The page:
Introduction to SYSTERM
The Shan Youth Safety Training to End Risky Migration program, SYSTERM, is DEPDC’s newest initiative to combating trafficking at the grassroots level. In the wake of the Myanmar crisis, DEPDC/GMS believes SYSTERM is a positive step to trafficking prevention in the unreachable areas of Shan state. The goal is to train 100 at-risk Shan youth in safe migration, life-saving skills, nonprofit management, social and emotional learning, basic English and Thai, and leadership skills so that these young adults can return to their own communities and begin their own grassroots movements that can effectively challenge the obstacles specific to each region of Shan state. Our reasoning for this program rests on these beliefs:
- Youth energy, ingenuity, and inspiration are what will lead to sustained future success in combating trafficking initiatives.
- Grassroots initiatives are as effective, if not more, than foreign intervention tactics, as local leaders understand the intricacies and challenges of their own community systems.
- Local efforts are effective at encouraging community development, as the feeling of ownership of a project by a community will result in an altered mindset that can promote permanent change.
In 2009, DEPDC completed a 5-year program called the Mekong Youth Network (MYN) that successfully taught 96 youth leaders about initiating grassroots movements that could prevent trafficking within their own communities. Upon completion, the program had stretched to involve young adults from Thailand, Myanmar (Shan, Karen, Kachin, and Akha), Laos PDR, Vietnam, Cambodia, and China’s Yunnan Province. To encourage the continuation of friendship and collaboration, DEPDC expanded the program in the year that followed its completion to create what became known as the Mekong Youth Union (MYU), providing a way for the MYN alumni to support each other’s projects and begin cross-continental initiatives that would further DEPDC’s vision of trafficking prevention through education and training.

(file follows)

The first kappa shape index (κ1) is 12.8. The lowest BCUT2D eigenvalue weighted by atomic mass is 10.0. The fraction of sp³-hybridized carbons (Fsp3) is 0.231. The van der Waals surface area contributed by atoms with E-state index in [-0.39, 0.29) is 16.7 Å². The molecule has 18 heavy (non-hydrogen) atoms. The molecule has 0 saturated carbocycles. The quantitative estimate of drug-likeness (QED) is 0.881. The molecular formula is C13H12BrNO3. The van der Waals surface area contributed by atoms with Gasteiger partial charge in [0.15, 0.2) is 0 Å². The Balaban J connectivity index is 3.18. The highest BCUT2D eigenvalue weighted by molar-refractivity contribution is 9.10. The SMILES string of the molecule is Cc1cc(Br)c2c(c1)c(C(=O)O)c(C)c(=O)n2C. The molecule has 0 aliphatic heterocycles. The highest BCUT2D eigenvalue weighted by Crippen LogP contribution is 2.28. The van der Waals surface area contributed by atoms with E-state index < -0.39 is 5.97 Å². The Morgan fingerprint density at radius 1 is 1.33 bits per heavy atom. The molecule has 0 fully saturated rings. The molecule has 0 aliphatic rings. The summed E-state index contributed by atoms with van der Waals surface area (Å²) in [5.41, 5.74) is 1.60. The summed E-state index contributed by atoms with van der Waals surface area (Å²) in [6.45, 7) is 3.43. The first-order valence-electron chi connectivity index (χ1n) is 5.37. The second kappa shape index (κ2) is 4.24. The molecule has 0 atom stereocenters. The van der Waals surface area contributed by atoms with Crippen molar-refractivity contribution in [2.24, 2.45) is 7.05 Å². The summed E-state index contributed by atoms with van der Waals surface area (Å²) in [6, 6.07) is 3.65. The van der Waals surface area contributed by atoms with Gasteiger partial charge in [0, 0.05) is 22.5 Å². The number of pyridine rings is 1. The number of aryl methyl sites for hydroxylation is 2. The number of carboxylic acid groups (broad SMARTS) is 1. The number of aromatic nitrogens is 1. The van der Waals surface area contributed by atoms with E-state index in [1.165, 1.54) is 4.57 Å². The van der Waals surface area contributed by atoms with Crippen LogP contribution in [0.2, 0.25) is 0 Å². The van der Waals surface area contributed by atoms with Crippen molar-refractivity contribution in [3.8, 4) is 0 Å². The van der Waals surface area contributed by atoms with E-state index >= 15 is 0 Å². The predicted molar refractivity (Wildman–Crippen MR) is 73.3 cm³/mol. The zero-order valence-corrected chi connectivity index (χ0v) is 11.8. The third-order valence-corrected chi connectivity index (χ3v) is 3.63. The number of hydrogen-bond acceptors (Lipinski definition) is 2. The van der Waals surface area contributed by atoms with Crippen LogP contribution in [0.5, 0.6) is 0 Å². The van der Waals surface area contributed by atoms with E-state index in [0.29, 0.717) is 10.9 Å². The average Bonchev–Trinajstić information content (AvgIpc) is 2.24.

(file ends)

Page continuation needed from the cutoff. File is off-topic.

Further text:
In light of this success, DEPDC planned to expand the MYU beyond its 96 members. The Shan Youth Safety Training to End Risky Migration, SYSTERM, is the actualization of that vision. Once the Shan youth have successfully completed their stay at DEPDC, they will connect with the MYU to expand anti-trafficking initiatives deeper into Myanmar, as well as to receive invaluable support and advice from other youth who have begun their own initiatives and can offer wisdom.